Other directors are known for casting themselves in cameo roles in their films. Quentin Tarantino provides cameos or small roles on some of his movies. M. Night Shyamalan appears in some of his movies, such as The Village, in which he is shown in the glass reflection of the sheriff, and also as a shady fan at a stadium in Unbreakable. In The Sixth Sense he is shown to be the doctor at the hospital and has a brief appearance in a short scene with the child's mother. In Signs he is the vet Ray Reddy, who is involved in the accident that took Graham's wife's life.

Likewise, Peter Jackson has made brief cameos in all of his movies, except for the puppet movie Meet the Feebles. For example, he plays a peasant eating a carrot in The Fellowship of the Ring; a Rohan warrior in The Two Towers and a pirate boatswain in The Return of the King. All three were non-speaking "blink and you miss him" appearances. He also appears in his 2005 remake of King Kong as the gunner on a biplane in the finale.

Director Martin Scorsese appears in the background of his films as a bystander or an unseen character. In Who's That Knocking at My Door, he appears as one of the gangsters, a passenger in Taxi Driver. He opens up his 1986 film The Color of Money with a monologue on the art of playing pool. In addition, he appears with his wife and daughter as wealthy New Yorkers in Gangs of New York, and he appears as a theatre-goer and is heard as a movie projectionist in The Aviator.

Actors and writers

In the film version of Hunter S Thompson's book Fear and Loathing in Las Vegas starring Johnny Depp as Raoul Duke, Hunter S Thompson's alter-ego, Thompson can be seen quickly as an older version of Depp's character in a flashback scene at a San Francisco nightclub. Similarly, Arthur C. Clarke makes a brief cameo appearance in the film adaptation of his book 2010: Odyssey Two. S.E. Hinton played a nurse in the film adaptation of her novel, The Outsiders. Stephenie Meyer appears eating at a diner in the film adaptation of her novel, Twilight. In the 2009 film The Invention of Lying, there were cameos from Edward Norton as a cop, Philip Seymour Hoffman as a bartender, Christopher Guest, and Stephen Merchant. In the recent film adaptation of author, Sapphire's, 1996 novel, Push, (renamed, Precious, so not to be confused with the 2009 action film of the same name), Sapphire appears in one of the end scenes as the woman running the daycare.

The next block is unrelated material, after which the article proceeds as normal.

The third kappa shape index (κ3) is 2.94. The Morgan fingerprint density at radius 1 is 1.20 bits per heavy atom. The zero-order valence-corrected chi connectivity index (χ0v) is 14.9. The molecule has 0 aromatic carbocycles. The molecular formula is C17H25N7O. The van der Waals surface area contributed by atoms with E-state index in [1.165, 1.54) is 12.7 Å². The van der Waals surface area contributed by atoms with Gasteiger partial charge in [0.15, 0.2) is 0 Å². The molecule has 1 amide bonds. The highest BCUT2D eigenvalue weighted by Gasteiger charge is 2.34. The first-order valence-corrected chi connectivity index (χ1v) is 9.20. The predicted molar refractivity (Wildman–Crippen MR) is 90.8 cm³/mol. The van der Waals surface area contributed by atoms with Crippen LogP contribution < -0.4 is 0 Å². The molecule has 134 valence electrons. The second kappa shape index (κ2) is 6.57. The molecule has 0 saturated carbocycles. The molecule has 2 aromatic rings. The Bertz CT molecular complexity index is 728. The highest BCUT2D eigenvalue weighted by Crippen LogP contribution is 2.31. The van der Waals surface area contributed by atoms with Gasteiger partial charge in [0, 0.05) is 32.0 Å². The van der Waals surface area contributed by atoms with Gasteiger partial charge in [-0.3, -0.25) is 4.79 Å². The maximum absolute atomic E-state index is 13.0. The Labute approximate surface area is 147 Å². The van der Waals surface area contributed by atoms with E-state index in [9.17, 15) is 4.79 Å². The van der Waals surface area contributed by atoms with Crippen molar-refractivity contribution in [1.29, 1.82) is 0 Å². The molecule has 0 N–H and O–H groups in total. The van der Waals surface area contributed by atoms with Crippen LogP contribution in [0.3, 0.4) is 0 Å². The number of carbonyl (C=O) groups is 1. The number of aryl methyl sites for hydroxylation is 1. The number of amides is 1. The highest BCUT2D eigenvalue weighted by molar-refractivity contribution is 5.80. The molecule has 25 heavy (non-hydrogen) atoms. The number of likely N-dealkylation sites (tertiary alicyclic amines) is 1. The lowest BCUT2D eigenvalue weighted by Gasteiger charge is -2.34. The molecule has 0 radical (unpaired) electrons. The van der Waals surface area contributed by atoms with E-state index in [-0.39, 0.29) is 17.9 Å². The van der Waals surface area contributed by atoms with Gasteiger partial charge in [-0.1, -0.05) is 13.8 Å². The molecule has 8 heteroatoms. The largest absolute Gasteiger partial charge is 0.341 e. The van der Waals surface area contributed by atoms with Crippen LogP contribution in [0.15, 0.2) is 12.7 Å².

Remakes and sequels occasionally feature actors from the original films. In the 2003 version of "Willard" the framed picture of Willard's father is a picture of Bruce Davison, who played Willard in the 1971 version of the film. The 2004 version of Dawn of the Dead features cameos by Ken Foree, and Scott Reiniger. The original stars of Starsky and Hutch appeared at the end of the 2004 film, and Bernie Kopell, who portrayed Siegfried in the original show appeared in the 2008 film version of Get Smart. Vin Diesel made a short appearance at the end of The Fast and the Furious: Tokyo Drift where he challenges to race Shawn, Lucas Black, the then Drift king. The 2005 remake of "The Longest Yard" features Burt Reynolds (as the coach, Nate Scarboro, who was previously played by Michael Conrad), who starred as Paul Crewe in the in original 1974 film. However, his role is not considered to be a cameo due to him being one of the lead actors.

In the same vein as the remake and sequel, actors can also make appearances in completely different films which are directed by or star another actor they are friendly with. Actors Ben Stiller, Vince Vaughn, Owen Wilson, Luke Wilson, and Will Ferrell and others made appearances in so many of the same films (whether as lead characters or cameos) USA Today coined the term the "Frat Pack" to name the group.[2] Actor Adam Sandler is also known for frequently casting fellow Saturday Night Live performers (including Rob Schneider and David Spade) in various roles in his films (as well as making cameo appearances of his own in theirs, most of which he co-produces). Sam Raimi frequently uses his brother Ted and Bruce Campbell in his films. [3] [4]

Directors can also be known to cast well-known lead actors which they have worked with in the past in cameo roles for other films. Among the many cameos featured in the film Maverick, (directed by Richard Donner), actor Danny Glover (Mel Gibson's co-star in the Lethal Weapon franchise of films also directed by Donner) appears as the lead bank robber. He and Maverick (Gibson) share a scene where they look as if they knew each other, but then shake it off. As Glover makes his escape with the money, he mutters "I'm too old for this shit.", his character's catch phrase in all four Lethal Weapon films. In addition, a strain of the main theme from Lethal Weapon plays in the score when Glover is revealed. Actress Margot Kidder made a cameo appearance in the same film as a robbed villager. Kidder starred as Lois Lane in Superman, also directed by Donner.